Digital signage is a great way to promote your brand and quickly disseminate relevant information to clients or staff. But if you’re new to signage players, you may have a few questions about the process.
Let’s start at the beginning.
What is a digital signage player?
A digital signage player is a small device that can be loaded with digital multimedia, such as videos, images, or dynamic content pulled from the internet, and plugged directly into a television display to make it available for public viewing. These players come in a variety of shapes and sizes, from set-top boxes to plug-and-play options resembling an Amazon Fire Stick or Google Chromebit.
What are the different types of digital signage players?
External players: This option includes your basic PCs, laptops, and tablets. Plug-and-play digital signage players are intuitive and come preloaded with the necessary digital signage software. If your provider offers consultation, it’s easy to determine which OS is necessary to run software on your digital signage player. If you’re a DIYer, you’ll need to do your research to determine OS compatibility and other technical specifications.
System on Chip (SoC): While the typical digital signage player is a separate device that plugs into a display, SoC devices eliminate the need for cables and external devices by mounting a single content-carrying chip inside the display enclosure. While convenient, this option can limit feature availability and depends heavily on the consistency of manufacturers regarding product upgrades and code development.
What technical specifications are important?
Hard Disk Drive (HDD) vs. Solid State Drive (SDD)
Until recently, most computers contained an HDD, which is a spinning metallic platter that’s covered with a magnetic coating that stores your data. SSDs, however, use a flash memory chip to store your data.
While SSD systems are currently more expensive and less widely available than HDD systems, they do offer many benefits. SSD systems don’t experience fragmentation and are inherently faster regarding launch times, application performance and file transfer.
Since they have no moving parts, SSD systems keep data safer in the event the digital signage player is dropped or disturbed. The operation is virtually noiseless, and less energy is expended.
Digital Visual Interface (DVI) vs. High Definition Visual Interface (HDMI)
Audio-visual input options are another critical consideration. DVI cables are larger and typically feature a 24-pin setup, while HDMI cables are more compact, measuring approximately one inch across and resembling a USB input. It’s important to note that while HDMI supports up to eight channels of audio, DVI is strictly video only.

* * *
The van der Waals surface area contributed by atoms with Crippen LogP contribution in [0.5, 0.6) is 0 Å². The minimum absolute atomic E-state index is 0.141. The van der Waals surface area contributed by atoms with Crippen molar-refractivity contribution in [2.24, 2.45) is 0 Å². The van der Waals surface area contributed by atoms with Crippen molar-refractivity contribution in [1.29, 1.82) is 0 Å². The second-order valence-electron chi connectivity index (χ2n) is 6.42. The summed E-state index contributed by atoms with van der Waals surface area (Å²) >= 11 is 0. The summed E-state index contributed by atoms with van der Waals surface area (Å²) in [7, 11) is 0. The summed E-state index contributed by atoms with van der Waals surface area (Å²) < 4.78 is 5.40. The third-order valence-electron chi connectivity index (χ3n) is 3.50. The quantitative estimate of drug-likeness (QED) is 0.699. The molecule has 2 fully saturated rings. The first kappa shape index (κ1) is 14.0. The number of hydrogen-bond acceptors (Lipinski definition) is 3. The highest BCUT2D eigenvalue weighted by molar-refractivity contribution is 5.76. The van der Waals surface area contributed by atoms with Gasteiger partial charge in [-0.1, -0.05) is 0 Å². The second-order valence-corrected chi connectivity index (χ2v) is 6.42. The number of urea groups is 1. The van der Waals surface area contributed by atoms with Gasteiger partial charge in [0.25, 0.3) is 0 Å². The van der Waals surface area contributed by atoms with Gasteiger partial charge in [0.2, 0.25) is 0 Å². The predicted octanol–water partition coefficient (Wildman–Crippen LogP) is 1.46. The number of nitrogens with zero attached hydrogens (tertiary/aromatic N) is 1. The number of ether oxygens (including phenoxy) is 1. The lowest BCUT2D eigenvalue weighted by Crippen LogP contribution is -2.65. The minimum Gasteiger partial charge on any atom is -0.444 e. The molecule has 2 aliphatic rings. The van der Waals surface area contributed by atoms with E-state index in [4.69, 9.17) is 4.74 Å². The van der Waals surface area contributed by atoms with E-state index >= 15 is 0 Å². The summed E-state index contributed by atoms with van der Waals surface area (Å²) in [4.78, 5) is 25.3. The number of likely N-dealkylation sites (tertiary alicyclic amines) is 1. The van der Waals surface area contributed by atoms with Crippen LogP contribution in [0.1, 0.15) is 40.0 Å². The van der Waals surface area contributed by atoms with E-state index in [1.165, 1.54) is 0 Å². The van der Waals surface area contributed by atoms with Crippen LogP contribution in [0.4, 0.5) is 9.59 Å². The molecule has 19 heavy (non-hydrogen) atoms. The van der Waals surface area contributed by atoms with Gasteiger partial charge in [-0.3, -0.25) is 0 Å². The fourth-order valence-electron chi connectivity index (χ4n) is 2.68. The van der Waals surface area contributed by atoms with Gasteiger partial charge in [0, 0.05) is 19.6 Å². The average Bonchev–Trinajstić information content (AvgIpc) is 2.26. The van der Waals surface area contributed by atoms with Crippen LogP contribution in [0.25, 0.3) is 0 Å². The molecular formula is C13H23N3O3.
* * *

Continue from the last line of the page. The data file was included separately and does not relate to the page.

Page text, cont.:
You’ll find no discernable difference in signal quality between DVI and HDMI. Which cable you choose will depend on your digital signage player and display device you are using. That said, HDMI is more widely used and is more likely to be compatible as the technology evolves.
Operating System (OS)
There are a variety of OS options available, but it’s important to focus on price, stability, and ease of use when making a selection.
Windows is the most commonly used OS for digital signage players. It’s a stable OS and familiar to most users, which makes it much easier to use out of the box than more obscure systems. Plus, Windows has a variety of remote management tools available, which is a definite advantage when choosing an OS for your digital signage player.
Linux is another stable OS that has gained popularity in recent years. Whereas Windows requires a license, Linux does not. However, Linux is a command line interface, creating a steep learning curve for non-IT personnel.
Android is becoming popular with small-to-medium-sized business owners due to its familiarity, affordability (free) and ease of use. While it is a stable option, remote management tools are severely limited.
Chrome is a relatively new option, so the jury is still out on performance and stability. However, it’s a Google system, free, easy to use and is gaining popularity, especially in the U.S.
iOS is popular, stable and easy to use in general. However, it is expensive and currently quite rare in the world of digital signage.
How does a digital signage player work?
A digital signage player is used to electronically send multimedia content to a public display, most commonly via a cloud-based software program. Content can be programmed to change weekly, daily or hourly, depending on the need of the user.
Digital signage is a great way to draw the attention of potential clients or communicate with team members. They can be used for a variety of purposes, including displaying event information, wayfinding directions, advertising, entertainment and weather, travel and emergency updates.
What is digital signage software?
This refers to the software that resides on your digital signage player and is used to play back visual content. Most software options download the content directly to the digital signage player so that an interruption in internet connectivity will not affect playback. Internet downtime, however, will interrupt streaming options.
Digital signage software typically keeps you up to date on the health and status of the player and reports playback for analytic purposes, which combined with the appropriate metrics can provide insight and help you improve your visual content strategy over time.
Is digital signage for you?
Digital signage is quickly becoming commonplace in businesses of all sizes across a wide variety of industries. Digital signage is not only affordable, but it also allows you to stay competitive and connect your brand with audiences in ways that other media cannot. If you need to improve communication with staff or clients, digital signage is a viable option for you.
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